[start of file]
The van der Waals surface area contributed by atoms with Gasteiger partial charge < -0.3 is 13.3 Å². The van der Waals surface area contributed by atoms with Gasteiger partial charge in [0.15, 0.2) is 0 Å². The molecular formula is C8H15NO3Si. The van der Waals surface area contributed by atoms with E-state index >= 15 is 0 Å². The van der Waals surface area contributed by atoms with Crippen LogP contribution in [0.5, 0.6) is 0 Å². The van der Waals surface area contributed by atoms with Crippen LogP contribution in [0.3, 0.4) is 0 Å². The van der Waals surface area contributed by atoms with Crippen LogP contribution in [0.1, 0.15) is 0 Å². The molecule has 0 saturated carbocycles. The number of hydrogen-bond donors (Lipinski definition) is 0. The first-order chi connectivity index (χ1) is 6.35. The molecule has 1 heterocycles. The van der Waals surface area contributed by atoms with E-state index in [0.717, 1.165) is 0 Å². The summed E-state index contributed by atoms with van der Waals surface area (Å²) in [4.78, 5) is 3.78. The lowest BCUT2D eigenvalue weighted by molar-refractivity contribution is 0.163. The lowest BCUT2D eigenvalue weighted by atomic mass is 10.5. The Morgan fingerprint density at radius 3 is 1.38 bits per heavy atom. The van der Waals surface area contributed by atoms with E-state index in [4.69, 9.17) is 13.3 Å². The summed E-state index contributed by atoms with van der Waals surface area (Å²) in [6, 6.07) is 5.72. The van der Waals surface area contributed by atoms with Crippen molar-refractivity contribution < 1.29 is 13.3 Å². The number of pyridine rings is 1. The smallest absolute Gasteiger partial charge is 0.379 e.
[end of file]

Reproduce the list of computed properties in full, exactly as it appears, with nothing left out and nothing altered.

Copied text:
The van der Waals surface area contributed by atoms with Gasteiger partial charge < -0.3 is 13.3 Å². The van der Waals surface area contributed by atoms with Gasteiger partial charge in [0.15, 0.2) is 0 Å². The molecular formula is C8H15NO3Si. The van der Waals surface area contributed by atoms with E-state index >= 15 is 0 Å². The van der Waals surface area contributed by atoms with Crippen LogP contribution in [0.5, 0.6) is 0 Å². The van der Waals surface area contributed by atoms with Crippen LogP contribution in [0.3, 0.4) is 0 Å². The van der Waals surface area contributed by atoms with Crippen LogP contribution in [0.1, 0.15) is 0 Å². The molecule has 0 saturated carbocycles. The number of hydrogen-bond donors (Lipinski definition) is 0. The first-order chi connectivity index (χ1) is 6.35. The molecule has 1 heterocycles. The van der Waals surface area contributed by atoms with E-state index in [0.717, 1.165) is 0 Å². The summed E-state index contributed by atoms with van der Waals surface area (Å²) in [4.78, 5) is 3.78. The lowest BCUT2D eigenvalue weighted by molar-refractivity contribution is 0.163. The lowest BCUT2D eigenvalue weighted by atomic mass is 10.5. The Morgan fingerprint density at radius 3 is 1.38 bits per heavy atom. The van der Waals surface area contributed by atoms with E-state index in [4.69, 9.17) is 13.3 Å². The summed E-state index contributed by atoms with van der Waals surface area (Å²) in [6, 6.07) is 5.72. The van der Waals surface area contributed by atoms with Crippen molar-refractivity contribution < 1.29 is 13.3 Å². The number of pyridine rings is 1. The smallest absolute Gasteiger partial charge is 0.379 e.